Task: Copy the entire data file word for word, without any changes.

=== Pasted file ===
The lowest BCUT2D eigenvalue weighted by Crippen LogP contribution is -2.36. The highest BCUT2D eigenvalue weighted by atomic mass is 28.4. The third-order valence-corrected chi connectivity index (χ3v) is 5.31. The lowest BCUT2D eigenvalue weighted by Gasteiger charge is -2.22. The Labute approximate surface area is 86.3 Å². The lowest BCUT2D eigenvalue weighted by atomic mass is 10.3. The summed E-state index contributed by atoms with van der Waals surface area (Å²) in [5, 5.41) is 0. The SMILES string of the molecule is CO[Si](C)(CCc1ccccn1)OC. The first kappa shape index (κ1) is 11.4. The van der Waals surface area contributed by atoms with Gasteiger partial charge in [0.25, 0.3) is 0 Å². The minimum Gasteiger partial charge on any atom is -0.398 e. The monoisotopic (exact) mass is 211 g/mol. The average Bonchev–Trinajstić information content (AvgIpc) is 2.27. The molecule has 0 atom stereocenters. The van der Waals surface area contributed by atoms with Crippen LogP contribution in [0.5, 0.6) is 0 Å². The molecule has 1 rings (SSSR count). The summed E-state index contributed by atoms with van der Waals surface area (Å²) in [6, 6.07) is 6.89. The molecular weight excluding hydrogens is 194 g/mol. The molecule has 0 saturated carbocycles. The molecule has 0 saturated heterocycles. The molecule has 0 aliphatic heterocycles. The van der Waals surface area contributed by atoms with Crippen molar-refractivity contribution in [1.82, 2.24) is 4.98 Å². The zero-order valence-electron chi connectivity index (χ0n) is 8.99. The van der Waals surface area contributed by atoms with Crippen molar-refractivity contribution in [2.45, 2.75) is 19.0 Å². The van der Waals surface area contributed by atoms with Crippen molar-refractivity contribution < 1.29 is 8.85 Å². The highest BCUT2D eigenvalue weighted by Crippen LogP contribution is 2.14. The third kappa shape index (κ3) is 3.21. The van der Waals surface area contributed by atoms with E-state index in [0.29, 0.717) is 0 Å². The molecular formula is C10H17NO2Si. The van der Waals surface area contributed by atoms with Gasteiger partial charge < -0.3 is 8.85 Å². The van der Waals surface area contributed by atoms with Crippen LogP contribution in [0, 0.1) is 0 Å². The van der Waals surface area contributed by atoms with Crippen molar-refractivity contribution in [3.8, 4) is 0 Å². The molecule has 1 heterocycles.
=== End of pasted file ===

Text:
The lowest BCUT2D eigenvalue weighted by Crippen LogP contribution is -2.36. The highest BCUT2D eigenvalue weighted by atomic mass is 28.4. The third-order valence-corrected chi connectivity index (χ3v) is 5.31. The lowest BCUT2D eigenvalue weighted by Gasteiger charge is -2.22. The Labute approximate surface area is 86.3 Å². The lowest BCUT2D eigenvalue weighted by atomic mass is 10.3. The summed E-state index contributed by atoms with van der Waals surface area (Å²) in [5, 5.41) is 0. The SMILES string of the molecule is CO[Si](C)(CCc1ccccn1)OC. The first kappa shape index (κ1) is 11.4. The van der Waals surface area contributed by atoms with Gasteiger partial charge in [0.25, 0.3) is 0 Å². The minimum Gasteiger partial charge on any atom is -0.398 e. The monoisotopic (exact) mass is 211 g/mol. The average Bonchev–Trinajstić information content (AvgIpc) is 2.27. The molecule has 0 atom stereocenters. The van der Waals surface area contributed by atoms with Crippen LogP contribution in [0.5, 0.6) is 0 Å². The molecule has 1 rings (SSSR count). The summed E-state index contributed by atoms with van der Waals surface area (Å²) in [6, 6.07) is 6.89. The molecular weight excluding hydrogens is 194 g/mol. The molecule has 0 saturated carbocycles. The molecule has 0 saturated heterocycles. The molecule has 0 aliphatic heterocycles. The van der Waals surface area contributed by atoms with Crippen molar-refractivity contribution in [1.82, 2.24) is 4.98 Å². The zero-order valence-electron chi connectivity index (χ0n) is 8.99. The van der Waals surface area contributed by atoms with Crippen molar-refractivity contribution in [2.45, 2.75) is 19.0 Å². The van der Waals surface area contributed by atoms with Crippen molar-refractivity contribution < 1.29 is 8.85 Å². The highest BCUT2D eigenvalue weighted by Crippen LogP contribution is 2.14. The third kappa shape index (κ3) is 3.21. The van der Waals surface area contributed by atoms with E-state index in [0.29, 0.717) is 0 Å². The molecular formula is C10H17NO2Si. The van der Waals surface area contributed by atoms with Gasteiger partial charge < -0.3 is 8.85 Å². The van der Waals surface area contributed by atoms with Crippen LogP contribution in [0, 0.1) is 0 Å². The van der Waals surface area contributed by atoms with Crippen molar-refractivity contribution in [3.8, 4) is 0 Å². The molecule has 1 heterocycles.